The U.S. State Department has issued level four "do not travel" advisories to South Africa and seven nearby countries amid the new omicron variant spreading throughout the region.
The new warning comes after the World Health Organization designated the COVID-19 omicron variant a "Variant of Concern." Originally, the omicron variant was first reported to the WHO from South Africa on Nov. 24.
According to the U.S. State Department, a level 4 travel advisory is the highest advisory level issued and notes that there is a "greater likelihood of life-threatening risks" under this level.
South Africa has experienced a steep increase in COVID-19 infections recently, and the health agency says this coincides with the omicron variant.
South Africa, Zimbabwe, Namibia, Mozambique, Malawi, Lesotho, Eswatini, Botswana were all put under a level 4 "do not travel" advisory by the U.S. State Department on Saturday.
A Lufthansa plane lands at Dulles International airport in Dulles, Virginia on March 12, 2020. - Between 70 to 150 million people in the United States could eventually be infected with the novel coronavirus, according to a projection shared with Cong
President Biden announced in a statement on Friday that he is restricting travel from South Africa and seven other countries due to the omicron variant.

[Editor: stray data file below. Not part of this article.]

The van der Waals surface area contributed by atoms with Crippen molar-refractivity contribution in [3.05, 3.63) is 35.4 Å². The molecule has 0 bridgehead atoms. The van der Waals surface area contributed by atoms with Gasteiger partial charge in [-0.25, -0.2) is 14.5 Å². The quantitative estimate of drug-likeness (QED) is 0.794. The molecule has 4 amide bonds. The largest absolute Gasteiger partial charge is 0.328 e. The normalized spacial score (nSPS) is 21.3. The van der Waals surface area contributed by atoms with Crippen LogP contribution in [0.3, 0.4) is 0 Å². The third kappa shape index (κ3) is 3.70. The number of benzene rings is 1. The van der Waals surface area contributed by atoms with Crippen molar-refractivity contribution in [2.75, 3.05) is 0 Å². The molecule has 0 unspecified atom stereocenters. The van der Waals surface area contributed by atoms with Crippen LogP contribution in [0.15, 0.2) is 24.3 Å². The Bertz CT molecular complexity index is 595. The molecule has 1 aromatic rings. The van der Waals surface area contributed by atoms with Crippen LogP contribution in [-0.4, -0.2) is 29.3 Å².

"This morning I was briefed by my chief medical advisor, Dr. Tony Fauci, and the members of our COVID response team, about the Omicron variant, which is spreading through Southern Africa," Biden said in a statement. As a precautionary measure until we have more information, I am ordering additional air travel restrictions from South Africa and seven other countries. These new restrictions will take effect on November 29."
Dr. Anthony Fauci said in a Saturday morning interview on NBC's "Weekend TODAY" that he would not be surprised if there are cases of the omicron variant already in the United States.
"You know, I would not be surprised if it is. We have not detected it yet. But, when you have a virus that is showing this degree of transmissibility and you're already having travel-related cases that they've noted in Israel and Belgium and in other places – when you have a virus like this, it almost invariably is ultimately going to go, essentially, all over," Fauci said.
Fox News Julia Musto and Peter Aitken contributed to this report.